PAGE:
|1918 KANSAS AND KANSANS||Chapter 19||Part 3|
In this same schedule, Governor Reeder defined the qualifications for suffrage at the election. These qualifications developed the difference between Governor Reeder's conception of what was necessary to be done in Kansas Territory, and what the Pro-Slavery party had determined upon as necessary. This did not appear at once, but the issue between the Governor and that wing of his party he was to deal with, and account to, was made. These qualifications were as follows:
By the Territorial Bill it is provided as follows:
That every free white male inhabitant above the age of twenty-one years, who shall be an actual resident of said Territory, and shall possess the qualifications hereinafter prescribed, shall be entitled to vote at the first election; Provided, that the right of suffrage and of holding office, shall be exercised only by citizens of the United States, and those who shall have declared on oath their intention to become such, and shall have taken an oath to support the Constitution of the United States and the provisions of this act; And Provided further, that no officer, soldier, seaman or marine, or other person in the army or navy of the United States, or attached to troops in the service of the United States, shall be allowed to vote or hold office in said Territory, by reason of being on service therein.
The requisites of age and color are easily understood. That of residence is well defined in the law, and means the actual dwelling or inhabiting in the Territory, to the exclusion of any other present domicile or home, coupled with the present bona fide intention of permanently remaining for the same purpose.
When a voter is not a native of the United States, the proof of his right to vote must be the production of his certificate of his naturalization; or of his declaration of intention under the seal of the court, and the want of it cannot be supplied by his oath.
In case he has only declared his intention to become a citizen, he must then be sworn by the judges or a Justice of the Peace to support the Constitution of the United States and by the provisions of the "Act of Congress, approved May 30, 1854, to organize the Territories of Nebraska and Kansas." When this latter oath is administered, the word "oath" should be marked opposite his name on the list.
The meaning of the last proviso, relative to the army and navy is, that the persons designated in it shall not vote if their presence in the Territory is referable only to the performance of their duties, and the obedience of orders. The officer or soldier who would vote here, must have a residence here (the meaning of which is already explained), irrespective and independent of his presence here under orders.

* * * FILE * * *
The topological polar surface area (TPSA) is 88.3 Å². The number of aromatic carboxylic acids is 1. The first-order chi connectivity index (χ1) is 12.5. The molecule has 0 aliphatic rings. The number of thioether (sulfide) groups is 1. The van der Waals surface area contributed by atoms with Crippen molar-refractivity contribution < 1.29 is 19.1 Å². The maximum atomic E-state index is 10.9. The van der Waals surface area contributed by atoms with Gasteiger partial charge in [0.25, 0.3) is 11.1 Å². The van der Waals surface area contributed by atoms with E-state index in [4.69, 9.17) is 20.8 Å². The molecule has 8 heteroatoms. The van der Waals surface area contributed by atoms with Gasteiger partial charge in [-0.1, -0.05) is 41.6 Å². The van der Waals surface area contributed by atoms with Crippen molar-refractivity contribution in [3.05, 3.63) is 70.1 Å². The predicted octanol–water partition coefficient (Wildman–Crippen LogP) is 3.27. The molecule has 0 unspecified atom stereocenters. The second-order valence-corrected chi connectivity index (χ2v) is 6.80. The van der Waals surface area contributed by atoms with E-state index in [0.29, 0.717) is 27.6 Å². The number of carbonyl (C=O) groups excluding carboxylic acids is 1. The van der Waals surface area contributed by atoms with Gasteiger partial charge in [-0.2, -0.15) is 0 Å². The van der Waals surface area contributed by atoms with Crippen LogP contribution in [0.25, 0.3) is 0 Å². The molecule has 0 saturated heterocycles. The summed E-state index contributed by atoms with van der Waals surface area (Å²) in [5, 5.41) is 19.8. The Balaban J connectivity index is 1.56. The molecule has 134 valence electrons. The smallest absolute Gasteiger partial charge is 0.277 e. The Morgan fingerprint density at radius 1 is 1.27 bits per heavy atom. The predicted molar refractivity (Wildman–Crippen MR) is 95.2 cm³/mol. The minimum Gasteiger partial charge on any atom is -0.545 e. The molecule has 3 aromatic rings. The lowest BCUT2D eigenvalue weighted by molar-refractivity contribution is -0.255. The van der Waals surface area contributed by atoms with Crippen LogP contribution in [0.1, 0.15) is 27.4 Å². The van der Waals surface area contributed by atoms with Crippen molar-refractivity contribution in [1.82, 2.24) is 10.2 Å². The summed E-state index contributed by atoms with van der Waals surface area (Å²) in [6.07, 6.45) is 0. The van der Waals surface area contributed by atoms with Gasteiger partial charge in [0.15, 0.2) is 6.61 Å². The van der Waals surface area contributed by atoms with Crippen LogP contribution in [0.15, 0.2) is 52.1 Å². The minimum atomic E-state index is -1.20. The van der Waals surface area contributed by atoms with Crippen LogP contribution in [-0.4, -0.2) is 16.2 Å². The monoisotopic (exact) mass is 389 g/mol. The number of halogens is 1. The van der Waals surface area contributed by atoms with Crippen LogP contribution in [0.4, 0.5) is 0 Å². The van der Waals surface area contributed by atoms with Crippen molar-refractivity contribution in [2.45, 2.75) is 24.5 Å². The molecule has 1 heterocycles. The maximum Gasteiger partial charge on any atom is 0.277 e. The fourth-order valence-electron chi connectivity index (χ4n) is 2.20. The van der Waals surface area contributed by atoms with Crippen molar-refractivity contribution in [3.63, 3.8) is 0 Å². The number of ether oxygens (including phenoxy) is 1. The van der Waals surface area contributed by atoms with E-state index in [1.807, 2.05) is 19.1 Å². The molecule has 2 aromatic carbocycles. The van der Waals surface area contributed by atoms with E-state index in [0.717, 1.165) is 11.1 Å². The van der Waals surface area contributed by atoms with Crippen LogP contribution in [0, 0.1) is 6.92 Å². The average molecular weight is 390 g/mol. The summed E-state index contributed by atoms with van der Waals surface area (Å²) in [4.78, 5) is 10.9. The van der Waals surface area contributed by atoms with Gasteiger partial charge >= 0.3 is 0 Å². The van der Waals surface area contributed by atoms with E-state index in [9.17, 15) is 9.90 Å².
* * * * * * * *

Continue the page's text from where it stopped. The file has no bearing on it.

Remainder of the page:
Three candidates for Delegate to Congress presented themselves for the suffrage of the Territory at this election. General J. W. Whitfield, a resident of Jackson County, Missouri, and agent of the Pottawatomie Indians, was the man favored by the Pro-Slavery party. Honorable Robert P. Flenneken had come out from Pennsylvania with Governor Reeder expressly to be elected Delegate to Congress at this time. He had no other business in the Territory, and supposed that with the influence of Governor Reeder to back him, he would have little trouble in securing the office. He was disappointed when he failed to become the Democratic nominee, and was compelled to run as an independent candidate. Honorable John A. Wakefield, Chief Justice of the Mutual Settlers' Association of Kansas Territory, became the Free-State candidate. There was no great interest developed in this election. The people were not so much interested in their representation in Congress, as in local matters. The settlers had only recently come into the Territory, and there had been no time for the formation of any common mind on any subject. The issue of slavery was not generally discussed. Contrary to what might have been expected, people coming in under the auspices of the Emigrant Aid Company did not support the Free-State candidate, but were in favor of the election of Mr. Flenneken on the ground that his election would be in the interest of business development.
The Pro-Slavery people devised a meeting which developed a test of the position of Governor Reeder, toward the Price-Atchison idea of dealing with Kansas. This meeting was held at Leavenworth on the 14th of November. A Memorial was drawn up and a committee appointed to present it to the Governor. This Memorial has not been preserved, but its nature may be determined from the reply made to the committee by Governor Reeder, which is here set out.